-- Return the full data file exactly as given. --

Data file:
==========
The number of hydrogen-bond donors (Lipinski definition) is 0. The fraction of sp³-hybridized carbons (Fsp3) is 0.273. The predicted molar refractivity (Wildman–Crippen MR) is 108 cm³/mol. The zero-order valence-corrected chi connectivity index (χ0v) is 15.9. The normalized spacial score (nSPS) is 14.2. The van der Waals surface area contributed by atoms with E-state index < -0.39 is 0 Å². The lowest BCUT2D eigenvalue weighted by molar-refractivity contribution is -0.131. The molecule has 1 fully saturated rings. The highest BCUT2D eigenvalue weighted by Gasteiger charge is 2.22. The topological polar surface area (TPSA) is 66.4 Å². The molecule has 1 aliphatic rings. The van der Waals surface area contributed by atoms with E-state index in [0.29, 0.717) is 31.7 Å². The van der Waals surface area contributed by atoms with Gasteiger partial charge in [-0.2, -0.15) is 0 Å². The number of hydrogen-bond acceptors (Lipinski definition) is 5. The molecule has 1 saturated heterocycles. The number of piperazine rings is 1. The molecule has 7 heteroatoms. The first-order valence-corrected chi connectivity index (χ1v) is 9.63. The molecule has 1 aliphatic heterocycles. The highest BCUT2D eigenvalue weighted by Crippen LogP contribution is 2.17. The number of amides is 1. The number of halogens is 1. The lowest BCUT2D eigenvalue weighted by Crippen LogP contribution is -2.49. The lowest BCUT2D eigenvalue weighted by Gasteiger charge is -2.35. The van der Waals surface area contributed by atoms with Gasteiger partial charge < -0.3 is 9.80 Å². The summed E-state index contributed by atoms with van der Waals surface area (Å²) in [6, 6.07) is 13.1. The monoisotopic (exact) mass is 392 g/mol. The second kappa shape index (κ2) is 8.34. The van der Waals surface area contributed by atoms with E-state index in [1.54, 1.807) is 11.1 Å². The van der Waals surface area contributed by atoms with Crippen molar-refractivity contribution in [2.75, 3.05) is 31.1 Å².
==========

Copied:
The number of hydrogen-bond donors (Lipinski definition) is 0. The fraction of sp³-hybridized carbons (Fsp3) is 0.273. The predicted molar refractivity (Wildman–Crippen MR) is 108 cm³/mol. The zero-order valence-corrected chi connectivity index (χ0v) is 15.9. The normalized spacial score (nSPS) is 14.2. The van der Waals surface area contributed by atoms with E-state index < -0.39 is 0 Å². The lowest BCUT2D eigenvalue weighted by molar-refractivity contribution is -0.131. The molecule has 1 fully saturated rings. The highest BCUT2D eigenvalue weighted by Gasteiger charge is 2.22. The topological polar surface area (TPSA) is 66.4 Å². The molecule has 1 aliphatic rings. The van der Waals surface area contributed by atoms with E-state index in [0.29, 0.717) is 31.7 Å². The van der Waals surface area contributed by atoms with Gasteiger partial charge in [-0.2, -0.15) is 0 Å². The number of hydrogen-bond acceptors (Lipinski definition) is 5. The molecule has 1 saturated heterocycles. The number of piperazine rings is 1. The molecule has 7 heteroatoms. The first-order valence-corrected chi connectivity index (χ1v) is 9.63. The molecule has 1 aliphatic heterocycles. The highest BCUT2D eigenvalue weighted by Crippen LogP contribution is 2.17. The number of amides is 1. The number of halogens is 1. The lowest BCUT2D eigenvalue weighted by Crippen LogP contribution is -2.49. The lowest BCUT2D eigenvalue weighted by Gasteiger charge is -2.35. The van der Waals surface area contributed by atoms with Gasteiger partial charge < -0.3 is 9.80 Å². The summed E-state index contributed by atoms with van der Waals surface area (Å²) in [6, 6.07) is 13.1. The monoisotopic (exact) mass is 392 g/mol. The second kappa shape index (κ2) is 8.34. The van der Waals surface area contributed by atoms with E-state index in [1.54, 1.807) is 11.1 Å². The van der Waals surface area contributed by atoms with Crippen molar-refractivity contribution in [2.75, 3.05) is 31.1 Å².